The countries have also agreed to set a cap price for the inframarginal between December 1 and June 30 next of 180 euros MWh, although countries with measures already in place, such as Spain, will be allowed to maintain their own caps.

Finally, the agreement also implies the imposition of a temporary and mandatory "solidarity contribution" to the profits of fossil energy producers and refineries.

This “contribution” will entail a tax of 33% of any profit greater than 20% of what they have obtained more than the average of the last four years in fiscal year 2022 and/or 2023.

Although all the details will not be known until the measures are registered in the official gazette of the EU, the final document, which according to various sources has not been retouched and to which EL PAÍS had access, includes a new article that aims to close the door to the energy companies so that they avoid paying the temporary rate on the extraordinary benefits that the high prices of raw materials bring them with tax credits.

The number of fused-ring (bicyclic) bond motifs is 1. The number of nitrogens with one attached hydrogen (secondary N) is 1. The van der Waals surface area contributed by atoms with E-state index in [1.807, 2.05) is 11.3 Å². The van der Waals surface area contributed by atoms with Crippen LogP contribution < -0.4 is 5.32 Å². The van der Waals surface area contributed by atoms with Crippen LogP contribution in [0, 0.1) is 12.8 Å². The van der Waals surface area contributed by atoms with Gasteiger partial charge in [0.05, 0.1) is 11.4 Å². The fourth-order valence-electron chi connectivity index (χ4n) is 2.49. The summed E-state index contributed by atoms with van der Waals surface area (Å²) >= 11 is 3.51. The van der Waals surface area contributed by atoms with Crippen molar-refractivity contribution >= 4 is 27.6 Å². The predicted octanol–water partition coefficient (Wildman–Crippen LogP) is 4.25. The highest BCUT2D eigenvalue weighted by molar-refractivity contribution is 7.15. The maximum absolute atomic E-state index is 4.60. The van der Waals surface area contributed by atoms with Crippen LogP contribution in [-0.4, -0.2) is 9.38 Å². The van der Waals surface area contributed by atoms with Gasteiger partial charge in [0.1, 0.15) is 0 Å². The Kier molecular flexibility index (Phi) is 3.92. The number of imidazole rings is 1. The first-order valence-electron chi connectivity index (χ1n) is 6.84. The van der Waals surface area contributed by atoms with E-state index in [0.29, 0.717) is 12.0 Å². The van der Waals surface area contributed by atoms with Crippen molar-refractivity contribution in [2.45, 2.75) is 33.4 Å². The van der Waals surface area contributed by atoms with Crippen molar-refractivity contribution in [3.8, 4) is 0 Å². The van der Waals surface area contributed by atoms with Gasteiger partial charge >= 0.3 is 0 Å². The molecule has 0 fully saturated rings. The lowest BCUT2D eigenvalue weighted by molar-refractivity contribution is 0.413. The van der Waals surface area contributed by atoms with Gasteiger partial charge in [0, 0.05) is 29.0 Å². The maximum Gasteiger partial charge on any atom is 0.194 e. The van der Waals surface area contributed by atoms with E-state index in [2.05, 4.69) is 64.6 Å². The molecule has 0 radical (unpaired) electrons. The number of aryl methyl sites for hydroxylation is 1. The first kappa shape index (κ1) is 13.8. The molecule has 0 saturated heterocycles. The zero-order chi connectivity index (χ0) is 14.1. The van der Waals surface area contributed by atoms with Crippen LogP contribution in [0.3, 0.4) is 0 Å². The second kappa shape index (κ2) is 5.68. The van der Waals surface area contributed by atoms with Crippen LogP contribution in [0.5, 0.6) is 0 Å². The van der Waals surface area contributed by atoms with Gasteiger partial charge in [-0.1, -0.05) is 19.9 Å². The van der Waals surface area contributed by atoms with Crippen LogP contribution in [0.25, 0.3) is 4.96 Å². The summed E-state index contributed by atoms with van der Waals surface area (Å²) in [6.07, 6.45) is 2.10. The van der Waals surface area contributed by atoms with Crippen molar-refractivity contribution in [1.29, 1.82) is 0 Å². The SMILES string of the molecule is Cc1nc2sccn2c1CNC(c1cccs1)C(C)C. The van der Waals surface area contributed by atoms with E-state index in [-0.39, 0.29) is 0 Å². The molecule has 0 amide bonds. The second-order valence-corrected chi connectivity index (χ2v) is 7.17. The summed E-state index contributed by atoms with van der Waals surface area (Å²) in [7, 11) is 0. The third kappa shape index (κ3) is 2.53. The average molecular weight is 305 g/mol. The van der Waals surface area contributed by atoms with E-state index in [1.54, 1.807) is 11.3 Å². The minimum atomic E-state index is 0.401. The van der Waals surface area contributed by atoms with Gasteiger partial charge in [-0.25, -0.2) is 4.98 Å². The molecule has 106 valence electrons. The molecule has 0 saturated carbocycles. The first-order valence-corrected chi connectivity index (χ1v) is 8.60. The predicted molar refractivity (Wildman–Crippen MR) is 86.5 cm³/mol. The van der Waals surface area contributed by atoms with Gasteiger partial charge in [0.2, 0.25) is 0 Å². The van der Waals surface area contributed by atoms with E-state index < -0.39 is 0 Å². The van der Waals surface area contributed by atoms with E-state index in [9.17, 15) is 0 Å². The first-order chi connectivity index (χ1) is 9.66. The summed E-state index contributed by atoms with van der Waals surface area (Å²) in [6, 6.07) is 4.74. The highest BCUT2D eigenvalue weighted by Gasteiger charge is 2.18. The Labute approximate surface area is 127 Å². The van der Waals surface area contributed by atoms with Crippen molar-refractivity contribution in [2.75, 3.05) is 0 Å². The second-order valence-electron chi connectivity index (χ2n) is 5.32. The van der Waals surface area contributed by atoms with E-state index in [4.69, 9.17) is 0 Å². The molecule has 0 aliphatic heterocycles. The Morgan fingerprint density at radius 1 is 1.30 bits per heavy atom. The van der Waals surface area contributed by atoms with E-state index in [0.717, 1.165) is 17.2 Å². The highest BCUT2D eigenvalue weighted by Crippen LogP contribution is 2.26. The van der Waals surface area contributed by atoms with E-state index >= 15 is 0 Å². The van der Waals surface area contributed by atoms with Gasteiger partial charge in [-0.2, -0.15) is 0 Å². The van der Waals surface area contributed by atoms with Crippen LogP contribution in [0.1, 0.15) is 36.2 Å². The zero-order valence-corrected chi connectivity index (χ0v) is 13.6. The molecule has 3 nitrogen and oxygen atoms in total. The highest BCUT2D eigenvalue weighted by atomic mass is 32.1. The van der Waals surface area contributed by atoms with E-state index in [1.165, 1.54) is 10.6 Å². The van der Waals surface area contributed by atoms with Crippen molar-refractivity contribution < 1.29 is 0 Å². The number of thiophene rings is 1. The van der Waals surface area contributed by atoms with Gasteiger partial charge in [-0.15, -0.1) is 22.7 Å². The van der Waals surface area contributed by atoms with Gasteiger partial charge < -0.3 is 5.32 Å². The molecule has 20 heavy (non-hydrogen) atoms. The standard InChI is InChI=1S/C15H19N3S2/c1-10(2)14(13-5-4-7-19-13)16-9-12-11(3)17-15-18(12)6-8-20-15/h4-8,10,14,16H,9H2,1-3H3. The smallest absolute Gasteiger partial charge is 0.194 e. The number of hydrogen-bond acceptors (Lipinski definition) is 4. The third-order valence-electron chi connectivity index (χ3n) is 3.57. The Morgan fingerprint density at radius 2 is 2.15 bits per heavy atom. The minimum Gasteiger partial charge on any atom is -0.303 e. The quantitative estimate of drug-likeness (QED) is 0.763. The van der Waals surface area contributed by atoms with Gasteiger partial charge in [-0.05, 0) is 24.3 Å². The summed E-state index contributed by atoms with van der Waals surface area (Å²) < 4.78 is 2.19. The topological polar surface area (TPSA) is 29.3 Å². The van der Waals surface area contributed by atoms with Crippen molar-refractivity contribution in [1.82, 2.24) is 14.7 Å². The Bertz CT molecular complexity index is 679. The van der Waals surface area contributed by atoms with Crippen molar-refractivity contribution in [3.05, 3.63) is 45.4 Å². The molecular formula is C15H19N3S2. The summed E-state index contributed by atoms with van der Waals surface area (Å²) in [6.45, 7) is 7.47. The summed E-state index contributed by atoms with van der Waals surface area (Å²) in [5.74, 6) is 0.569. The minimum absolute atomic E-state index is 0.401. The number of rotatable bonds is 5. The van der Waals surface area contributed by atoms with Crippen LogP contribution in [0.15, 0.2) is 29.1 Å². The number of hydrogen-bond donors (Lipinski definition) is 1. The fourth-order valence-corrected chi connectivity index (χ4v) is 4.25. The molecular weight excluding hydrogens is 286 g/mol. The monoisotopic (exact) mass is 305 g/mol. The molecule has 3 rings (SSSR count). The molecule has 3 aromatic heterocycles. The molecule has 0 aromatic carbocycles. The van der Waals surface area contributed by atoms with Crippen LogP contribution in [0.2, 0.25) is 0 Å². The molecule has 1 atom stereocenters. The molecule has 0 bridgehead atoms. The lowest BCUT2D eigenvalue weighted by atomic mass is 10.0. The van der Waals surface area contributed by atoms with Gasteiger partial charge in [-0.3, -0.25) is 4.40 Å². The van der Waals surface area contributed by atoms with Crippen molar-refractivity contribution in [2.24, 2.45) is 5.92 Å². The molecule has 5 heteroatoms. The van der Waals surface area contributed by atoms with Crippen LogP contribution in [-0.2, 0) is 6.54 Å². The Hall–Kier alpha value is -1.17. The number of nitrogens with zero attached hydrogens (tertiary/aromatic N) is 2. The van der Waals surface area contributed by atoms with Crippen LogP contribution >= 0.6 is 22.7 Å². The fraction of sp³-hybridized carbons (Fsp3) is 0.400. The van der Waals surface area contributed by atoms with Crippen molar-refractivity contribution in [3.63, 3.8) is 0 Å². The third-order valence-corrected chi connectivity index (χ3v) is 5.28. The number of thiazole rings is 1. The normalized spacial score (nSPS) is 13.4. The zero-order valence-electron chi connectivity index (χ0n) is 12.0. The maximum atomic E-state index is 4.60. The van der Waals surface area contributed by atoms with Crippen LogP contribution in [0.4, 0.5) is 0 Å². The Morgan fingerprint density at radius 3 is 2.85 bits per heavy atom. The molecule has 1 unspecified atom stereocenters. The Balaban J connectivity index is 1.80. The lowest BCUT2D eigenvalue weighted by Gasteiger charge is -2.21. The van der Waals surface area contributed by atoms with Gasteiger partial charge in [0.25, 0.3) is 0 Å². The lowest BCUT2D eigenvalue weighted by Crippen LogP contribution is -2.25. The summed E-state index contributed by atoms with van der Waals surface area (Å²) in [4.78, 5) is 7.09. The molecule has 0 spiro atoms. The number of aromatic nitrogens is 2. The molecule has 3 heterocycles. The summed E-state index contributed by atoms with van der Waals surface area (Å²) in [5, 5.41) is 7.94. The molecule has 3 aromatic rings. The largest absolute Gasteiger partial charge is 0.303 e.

This is of great importance for Spain, one of the few EU countries that has this type of instrument that allows, especially companies, to reduce their tax bill.

Energy companies accumulate in Spain more than 14,600 million in tax credits, a tax measure that allows companies to deduct accounting losses that could not be deducted when they occurred.

When the Government designed the new temporary tax for energy and banking that is still in the parliamentary process, it taxed income and not profits to make it difficult to avoid the new rate, for which it hopes to collect some 7,000 million.

But the proposal for the emergency intervention that the European Commission put on the table in mid-September foresees taxing profits and not income.

The Executive was quick to point out that when this plan was final and approved by the Council of the EU, it would adapt the design of its tax to the community regulation.

Source: elparis

All business articles on 2022-09-30